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Secondary Surveillance Phased Array Radar (SSPAR): initial feasibility study

Summary

The U.S. Federal Aviation Administration is deploying Automatic Dependent Surveillance-Broadcast (ADS-B) to provide next-generation surveillance derived through down- and cross-link of global positioning satellite (GPS) navigation data. While ADS-B will be the primary future surveillance system, FAA recognizes that backup surveillance capabilities must be provided to assure that air traffic control (ATC) services can continue to be provided when individual aircraft transponders fail and during localized, short-duration GPS outages. This report describes a potential ADS-B backup capability, Secondary Surveillance Phased Array Radar or SSPAR. SSPAR will interrogate aircraft transponders and receive replies using a sparse, non-rotating array of approximately 17 omnidirectional (in azimuth) antennae. Each array element will transmit and receive independently so as to form directional transmit beams for transponder interrogation, and support high-resolution direction finding for received signals. Because each SSPAR element is independently digitized, transponder returns from all azimuths can be equipped with Traffic Alert and Collision Avoidance System (TCAS) and ADS-B avionics to reduce spectrum usage and maintain the high surveillance update rate (~1 per second) achieved by ADS-B. Recurring costs for SSPAR will be low since it involves no moving parts and the number of array channels is small. This report describes an SSPAR configuration supporting terminal operations. We consider interrogation and receive approaches, antenna array configuration, signal processing and preliminary performance analysis. An analysis of SSPAR's impact on spectrum congestion in the beacon radar band is presented, as are concepts for integrating SSPAR and next generation primary radar to improve the efficiency and accuracy of aircraft and weather surveillance.
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Summary

The U.S. Federal Aviation Administration is deploying Automatic Dependent Surveillance-Broadcast (ADS-B) to provide next-generation surveillance derived through down- and cross-link of global positioning satellite (GPS) navigation data. While ADS-B will be the primary future surveillance system, FAA recognizes that backup surveillance capabilities must be provided to assure that air traffic...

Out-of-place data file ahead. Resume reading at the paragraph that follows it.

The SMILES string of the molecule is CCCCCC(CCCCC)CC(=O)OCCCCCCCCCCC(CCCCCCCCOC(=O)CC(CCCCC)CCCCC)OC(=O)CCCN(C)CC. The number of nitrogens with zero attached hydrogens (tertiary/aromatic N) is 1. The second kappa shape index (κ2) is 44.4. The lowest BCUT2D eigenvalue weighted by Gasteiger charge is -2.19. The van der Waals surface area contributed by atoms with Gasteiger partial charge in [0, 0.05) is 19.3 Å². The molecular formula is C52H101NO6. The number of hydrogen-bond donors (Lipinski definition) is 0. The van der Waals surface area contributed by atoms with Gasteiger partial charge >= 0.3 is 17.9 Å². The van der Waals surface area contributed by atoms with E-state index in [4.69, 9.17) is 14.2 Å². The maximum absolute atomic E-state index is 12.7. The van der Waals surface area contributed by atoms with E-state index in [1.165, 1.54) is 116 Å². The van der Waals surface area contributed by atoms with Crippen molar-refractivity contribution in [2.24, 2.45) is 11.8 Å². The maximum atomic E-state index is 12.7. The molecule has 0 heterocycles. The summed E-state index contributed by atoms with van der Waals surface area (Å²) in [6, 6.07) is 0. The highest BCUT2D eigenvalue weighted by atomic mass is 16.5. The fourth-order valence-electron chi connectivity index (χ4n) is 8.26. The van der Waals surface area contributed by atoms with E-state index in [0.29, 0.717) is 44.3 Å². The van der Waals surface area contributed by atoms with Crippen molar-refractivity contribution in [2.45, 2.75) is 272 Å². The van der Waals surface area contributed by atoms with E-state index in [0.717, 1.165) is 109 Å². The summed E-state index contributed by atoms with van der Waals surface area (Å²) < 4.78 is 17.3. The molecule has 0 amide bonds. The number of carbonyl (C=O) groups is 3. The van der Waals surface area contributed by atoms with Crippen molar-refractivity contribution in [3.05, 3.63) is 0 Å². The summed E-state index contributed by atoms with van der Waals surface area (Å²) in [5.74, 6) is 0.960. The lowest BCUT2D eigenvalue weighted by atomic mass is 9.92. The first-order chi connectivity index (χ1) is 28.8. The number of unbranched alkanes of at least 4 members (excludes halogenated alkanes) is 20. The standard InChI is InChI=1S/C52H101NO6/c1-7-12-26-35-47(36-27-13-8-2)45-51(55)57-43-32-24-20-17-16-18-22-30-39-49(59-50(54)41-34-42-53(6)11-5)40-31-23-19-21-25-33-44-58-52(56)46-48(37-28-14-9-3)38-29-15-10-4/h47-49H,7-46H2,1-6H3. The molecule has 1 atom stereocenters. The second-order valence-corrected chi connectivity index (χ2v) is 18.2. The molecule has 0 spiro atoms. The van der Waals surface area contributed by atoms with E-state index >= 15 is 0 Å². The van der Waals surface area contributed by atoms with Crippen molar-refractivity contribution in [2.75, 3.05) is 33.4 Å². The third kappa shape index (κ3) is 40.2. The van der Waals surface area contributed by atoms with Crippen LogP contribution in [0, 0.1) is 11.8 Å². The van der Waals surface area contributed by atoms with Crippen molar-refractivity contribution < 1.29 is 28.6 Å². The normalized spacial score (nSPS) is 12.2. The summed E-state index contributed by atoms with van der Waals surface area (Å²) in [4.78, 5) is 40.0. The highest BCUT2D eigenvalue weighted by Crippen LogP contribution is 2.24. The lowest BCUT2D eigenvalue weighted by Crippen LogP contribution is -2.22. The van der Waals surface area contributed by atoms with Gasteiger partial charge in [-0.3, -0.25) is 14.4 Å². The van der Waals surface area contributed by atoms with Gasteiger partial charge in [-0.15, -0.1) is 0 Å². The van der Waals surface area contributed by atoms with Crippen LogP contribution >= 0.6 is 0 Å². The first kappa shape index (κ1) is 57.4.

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Triangle TCAS antenna

Published in:
MIT Lincoln Laboratory Report ATC-380

Summary

The Traffic Alert and Collision Avoidance (TCAS) provides a pilot display showing the range and bearing of nearby aircraft. TCAS obtains the bearing information by using an angle-of-arrival antenna. In the development of TCAS at Lincoln Laboratory, the first airborne tests were conducted using an Adcock antenna, which is a small square array of four monopole elements. This report describes an alternative antenna for TCAS, using three elements in the shape of a triangle. It is shown that the triangle antenna is less sensitive to receiver noise, and that improvement factor is about 10 dB.
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Summary

The Traffic Alert and Collision Avoidance (TCAS) provides a pilot display showing the range and bearing of nearby aircraft. TCAS obtains the bearing information by using an angle-of-arrival antenna. In the development of TCAS at Lincoln Laboratory, the first airborne tests were conducted using an Adcock antenna, which is a...

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MIT Lincoln Laboratory TCAS surveillance performance

Published in:
MIT Lincoln Laboratory Report ATC-370

Summary

The Traffic Alert and Collision Avoidance System (TCAS) Version 7 surveillance requirements were developed in the mid-1990s with the use of limited radar data. Recently, a more comprehensive radar data source has become available, enabling a thorough analysis of TCAS surveillance performance throughouth the National Airspace System (NAS). This paper characterizes six high traffic terminal environments over three months. A busy one hour period was selected from each location for density and equipage measurements. This paper then describes the use of a high fidelity simulation to characterize TCAS surveillance performance in the isx locations. Transponder utilization due to TCAS and TCAS surveillance range are compared with the design requirements, including interference limiting specifications. The effect of TCAS surveillance activity on Air Traffic Control (ATC) ground radar performance is also investigated. Results indicate that the surveillance algorithms perform as intended and that TCAS has a minimal impact on ground radar. Areas of concern are noted for future investigation.